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An Interview with Peter Ahlers, Director of Skatecop

by Mike Haberfelner

March 2017

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Your upcoming movie Skatecop - in a few words, what is it about?


The film takes place in a run-down Kiel City in 2007. It's about a cop who get's his feet chopped off and replaced by roller skates. And he has to avenge the loss of his feet and save the girl he loves.


Skatecop pays hommage to trash action cinema from the 1980s - so what do you find fascinating about that genre and era, and some of your favourite movies from back then?


When I grew up as a 2000s kid it was really a new world for me to discover. Everything seemed to have this larger-than-life approach – the characters, the stories, the haircuts! And I also love that most of the movies don't have the selfawareness and irony that seems to be required when you make genre films today. It almost always ruins my movie experience when the movie has to tell me all the time that it knows how ridicolous it is. And in the end I'm also just a sucker for the analogue quality of those films. I mean I'm a digital filmmaker, I never got in touch with film and I probably never will, because it's fucking expensive. But I just love the experience of watching an actual 35mm print or something that's shot on it. It gives those films some magic aura and authenticity you won't get from a digital image. Add some practical effects, no matter how good or bad they are and I'm all in! I think my favourites from that time are Road House with Patrick Swayze that just has this larger-than-life approach I mentioned before and of course Cobra, which has everything awesome and scary about the 80s just dripping out of every frame. And on a more low budget level it's the German language dub of Kill Squad, because the film itself is already hilarious but the dub just brings it to the next level! And I love Lady Terminator, that movie just rocks everytime I see it!


Other sources of inspiration when dreaming up Skatecop?


I think my biggest source of inspiration was Hobo with a Shotgun. Not so much in style and content, but in the way it pays hommage to the genre. What I found so inspiring about this movie was that despite all the weird stuff and the exaggerated ultraviolence it was taking its story seriously and tried to be a good, entertaining movie. And that's what grindhouse cinema for me is about. Most of those movies weren't meant to be funny when they came out, it's today's perspective that brings out the cheese in those films. And that's what I've tried to achieve with Skatecop as well. Trying to tell a good story in a cheesy way..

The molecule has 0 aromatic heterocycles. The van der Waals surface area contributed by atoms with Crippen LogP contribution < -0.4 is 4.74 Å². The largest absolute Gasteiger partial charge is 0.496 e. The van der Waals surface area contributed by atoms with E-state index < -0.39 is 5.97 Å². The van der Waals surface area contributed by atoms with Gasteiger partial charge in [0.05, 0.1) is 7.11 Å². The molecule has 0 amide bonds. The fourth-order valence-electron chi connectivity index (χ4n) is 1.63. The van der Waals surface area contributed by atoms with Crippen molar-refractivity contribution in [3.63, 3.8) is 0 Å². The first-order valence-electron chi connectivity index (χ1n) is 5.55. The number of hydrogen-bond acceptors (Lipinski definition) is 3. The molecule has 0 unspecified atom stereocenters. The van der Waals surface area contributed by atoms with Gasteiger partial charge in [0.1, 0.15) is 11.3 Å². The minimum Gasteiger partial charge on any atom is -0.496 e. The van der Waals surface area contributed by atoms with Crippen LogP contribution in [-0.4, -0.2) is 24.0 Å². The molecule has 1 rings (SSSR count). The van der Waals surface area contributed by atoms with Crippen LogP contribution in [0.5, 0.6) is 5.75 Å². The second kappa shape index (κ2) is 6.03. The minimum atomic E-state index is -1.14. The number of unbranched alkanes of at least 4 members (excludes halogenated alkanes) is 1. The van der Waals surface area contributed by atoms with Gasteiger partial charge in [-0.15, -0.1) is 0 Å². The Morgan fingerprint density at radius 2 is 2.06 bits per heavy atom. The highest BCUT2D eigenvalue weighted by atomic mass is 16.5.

What can you tell us about your co-writer Lena Günther, and what was your collaboration like?


Like me, Lena is a great lover of the 80s. So naturally we had pretty much the same ideas about how our movie should feel and look. I did the writing of the script but we worked closely together when we were creating the story. Most of the time we just sat together and started spinning around ideas. „Hey, we should do a dance scene“ - „Yeah in a disco. With awesome lights and lots of steam“ - „But it ends tragically!“ - „Of course, our protagonist could have flashback of his dead wife while he's dancing with another woman“ and so on. It was a really nice process which shaped the film in so many ways!


Do talk about the action scenes in your movie for a bit, and how were they achieved?


Well, first things first Skatecop won't be an non-stop action fest. Since action scenes are very difficult to shoot and we are not very experienced in doing them. So they were very improvised. Most of the time, I came up with something the night before and then we went to the set and figured out how to do it. Fortunately our actors were absolutely fearless when it came to action! So most of the time I was the one who chickened out, when he came up with some crazy ideas (like rolling down 15 meters a stair backwards). But we really tried to keep everything safe and nobody got seriously hurt. Since we hadn't had the budget and time to blow shit up or develop sophisticated choreographies we had to look for other ways to make our scenes stick out. And that was in inventing creative kills and enemys. So we decided made him kill crazy looking mutant punks with cucumbers or microphones instead of having him shoot waves of faceless goons.


What can you tell us about Skatecop's look and feel?


One of our first decisions style-wise was to not give it an altered look, pretending to be an old 35mm print or a scrappy VHS tape. It had been done too often in the last years and it's something I personally didn't felt was appropiate to the project. We wanted to kind of extend the new retro wave aspect to our filmmaking. So we tried to approach the 80s vibes from an 2016 perspective. It's not a film about the 80s but about us imagining how it would look if a no budget filmmaker from the 80s would shoot a film in the 2010s. There was some really deep thinking going on, as you can see! In the end Hobo with a Shotgun was a big source of inspiration again. I really want this film to be bright and colourful. We tried to achieve a lot of it on set, by lighting with gels and having fancy wardrobe. With this I want to make a warm, nostalgic feeling even if the story is getting darker or more grisly.


Do talk about your key cast, and why exactly these people?